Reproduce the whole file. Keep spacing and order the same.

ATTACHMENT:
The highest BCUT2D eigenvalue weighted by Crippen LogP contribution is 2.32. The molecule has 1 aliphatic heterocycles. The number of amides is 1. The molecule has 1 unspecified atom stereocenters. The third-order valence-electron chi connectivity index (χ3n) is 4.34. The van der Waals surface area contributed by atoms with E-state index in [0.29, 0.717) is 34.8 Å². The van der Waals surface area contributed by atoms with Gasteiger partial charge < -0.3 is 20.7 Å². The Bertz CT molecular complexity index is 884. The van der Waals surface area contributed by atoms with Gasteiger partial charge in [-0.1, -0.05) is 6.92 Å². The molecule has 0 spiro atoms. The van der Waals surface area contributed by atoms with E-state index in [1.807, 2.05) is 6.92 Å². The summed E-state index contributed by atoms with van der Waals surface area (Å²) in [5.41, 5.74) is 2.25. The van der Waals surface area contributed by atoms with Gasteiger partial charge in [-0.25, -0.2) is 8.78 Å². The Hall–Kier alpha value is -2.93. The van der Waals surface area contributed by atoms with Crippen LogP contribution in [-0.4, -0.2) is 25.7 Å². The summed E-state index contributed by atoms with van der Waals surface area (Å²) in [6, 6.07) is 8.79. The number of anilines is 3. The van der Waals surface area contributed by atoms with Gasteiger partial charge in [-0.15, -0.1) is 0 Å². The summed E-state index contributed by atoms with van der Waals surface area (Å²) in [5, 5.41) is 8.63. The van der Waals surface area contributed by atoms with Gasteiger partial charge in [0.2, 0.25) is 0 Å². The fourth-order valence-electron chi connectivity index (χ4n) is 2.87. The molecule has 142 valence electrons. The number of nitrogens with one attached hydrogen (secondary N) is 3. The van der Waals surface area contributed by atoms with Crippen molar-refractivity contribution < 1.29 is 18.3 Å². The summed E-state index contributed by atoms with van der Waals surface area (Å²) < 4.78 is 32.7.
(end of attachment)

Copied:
The highest BCUT2D eigenvalue weighted by Crippen LogP contribution is 2.32. The molecule has 1 aliphatic heterocycles. The number of amides is 1. The molecule has 1 unspecified atom stereocenters. The third-order valence-electron chi connectivity index (χ3n) is 4.34. The van der Waals surface area contributed by atoms with E-state index in [0.29, 0.717) is 34.8 Å². The van der Waals surface area contributed by atoms with Gasteiger partial charge < -0.3 is 20.7 Å². The Bertz CT molecular complexity index is 884. The van der Waals surface area contributed by atoms with Gasteiger partial charge in [-0.1, -0.05) is 6.92 Å². The molecule has 0 spiro atoms. The van der Waals surface area contributed by atoms with E-state index in [1.807, 2.05) is 6.92 Å². The summed E-state index contributed by atoms with van der Waals surface area (Å²) in [5.41, 5.74) is 2.25. The van der Waals surface area contributed by atoms with Gasteiger partial charge in [-0.25, -0.2) is 8.78 Å². The Hall–Kier alpha value is -2.93. The van der Waals surface area contributed by atoms with Crippen LogP contribution in [-0.4, -0.2) is 25.7 Å². The summed E-state index contributed by atoms with van der Waals surface area (Å²) in [6, 6.07) is 8.79. The number of anilines is 3. The van der Waals surface area contributed by atoms with Gasteiger partial charge in [-0.15, -0.1) is 0 Å². The summed E-state index contributed by atoms with van der Waals surface area (Å²) in [5, 5.41) is 8.63. The van der Waals surface area contributed by atoms with Gasteiger partial charge in [0.2, 0.25) is 0 Å². The fourth-order valence-electron chi connectivity index (χ4n) is 2.87. The molecule has 142 valence electrons. The number of nitrogens with one attached hydrogen (secondary N) is 3. The van der Waals surface area contributed by atoms with Crippen molar-refractivity contribution < 1.29 is 18.3 Å². The summed E-state index contributed by atoms with van der Waals surface area (Å²) < 4.78 is 32.7.